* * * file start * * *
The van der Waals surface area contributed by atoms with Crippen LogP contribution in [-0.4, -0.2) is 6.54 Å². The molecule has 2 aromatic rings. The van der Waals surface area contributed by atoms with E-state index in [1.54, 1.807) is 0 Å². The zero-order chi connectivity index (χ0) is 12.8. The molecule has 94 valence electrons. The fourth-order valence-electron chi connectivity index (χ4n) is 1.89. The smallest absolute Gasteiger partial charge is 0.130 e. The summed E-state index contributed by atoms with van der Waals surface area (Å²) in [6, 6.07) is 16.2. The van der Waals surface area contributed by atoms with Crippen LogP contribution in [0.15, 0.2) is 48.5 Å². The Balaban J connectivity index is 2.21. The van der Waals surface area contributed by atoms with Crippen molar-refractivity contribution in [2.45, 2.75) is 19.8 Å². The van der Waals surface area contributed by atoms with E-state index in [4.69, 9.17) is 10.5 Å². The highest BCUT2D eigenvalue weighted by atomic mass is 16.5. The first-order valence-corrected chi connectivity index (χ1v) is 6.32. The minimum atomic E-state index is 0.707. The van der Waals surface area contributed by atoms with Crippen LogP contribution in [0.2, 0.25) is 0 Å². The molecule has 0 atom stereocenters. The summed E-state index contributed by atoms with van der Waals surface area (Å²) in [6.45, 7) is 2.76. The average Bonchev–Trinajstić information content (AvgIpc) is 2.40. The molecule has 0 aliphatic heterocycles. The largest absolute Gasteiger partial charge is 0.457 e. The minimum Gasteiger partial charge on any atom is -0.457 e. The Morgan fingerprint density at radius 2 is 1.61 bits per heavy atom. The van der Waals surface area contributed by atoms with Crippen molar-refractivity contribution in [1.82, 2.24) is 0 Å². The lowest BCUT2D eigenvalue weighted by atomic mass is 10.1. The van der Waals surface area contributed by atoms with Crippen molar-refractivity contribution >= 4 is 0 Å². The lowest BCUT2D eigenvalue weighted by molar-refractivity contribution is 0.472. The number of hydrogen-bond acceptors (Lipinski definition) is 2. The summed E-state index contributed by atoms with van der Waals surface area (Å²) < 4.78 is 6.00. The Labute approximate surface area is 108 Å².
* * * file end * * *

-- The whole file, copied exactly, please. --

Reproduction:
The van der Waals surface area contributed by atoms with Crippen LogP contribution in [-0.4, -0.2) is 6.54 Å². The molecule has 2 aromatic rings. The van der Waals surface area contributed by atoms with E-state index in [1.54, 1.807) is 0 Å². The zero-order chi connectivity index (χ0) is 12.8. The molecule has 94 valence electrons. The fourth-order valence-electron chi connectivity index (χ4n) is 1.89. The smallest absolute Gasteiger partial charge is 0.130 e. The summed E-state index contributed by atoms with van der Waals surface area (Å²) in [6, 6.07) is 16.2. The van der Waals surface area contributed by atoms with Crippen LogP contribution in [0.15, 0.2) is 48.5 Å². The Balaban J connectivity index is 2.21. The van der Waals surface area contributed by atoms with Crippen molar-refractivity contribution in [2.45, 2.75) is 19.8 Å². The van der Waals surface area contributed by atoms with E-state index in [4.69, 9.17) is 10.5 Å². The highest BCUT2D eigenvalue weighted by atomic mass is 16.5. The first-order valence-corrected chi connectivity index (χ1v) is 6.32. The minimum atomic E-state index is 0.707. The van der Waals surface area contributed by atoms with Crippen LogP contribution in [0.2, 0.25) is 0 Å². The molecule has 0 atom stereocenters. The summed E-state index contributed by atoms with van der Waals surface area (Å²) in [6.45, 7) is 2.76. The average Bonchev–Trinajstić information content (AvgIpc) is 2.40. The molecule has 0 aliphatic heterocycles. The largest absolute Gasteiger partial charge is 0.457 e. The minimum Gasteiger partial charge on any atom is -0.457 e. The Morgan fingerprint density at radius 2 is 1.61 bits per heavy atom. The van der Waals surface area contributed by atoms with Crippen molar-refractivity contribution in [1.82, 2.24) is 0 Å². The lowest BCUT2D eigenvalue weighted by atomic mass is 10.1. The van der Waals surface area contributed by atoms with Crippen molar-refractivity contribution >= 4 is 0 Å². The lowest BCUT2D eigenvalue weighted by molar-refractivity contribution is 0.472. The number of hydrogen-bond acceptors (Lipinski definition) is 2. The summed E-state index contributed by atoms with van der Waals surface area (Å²) < 4.78 is 6.00. The Labute approximate surface area is 108 Å².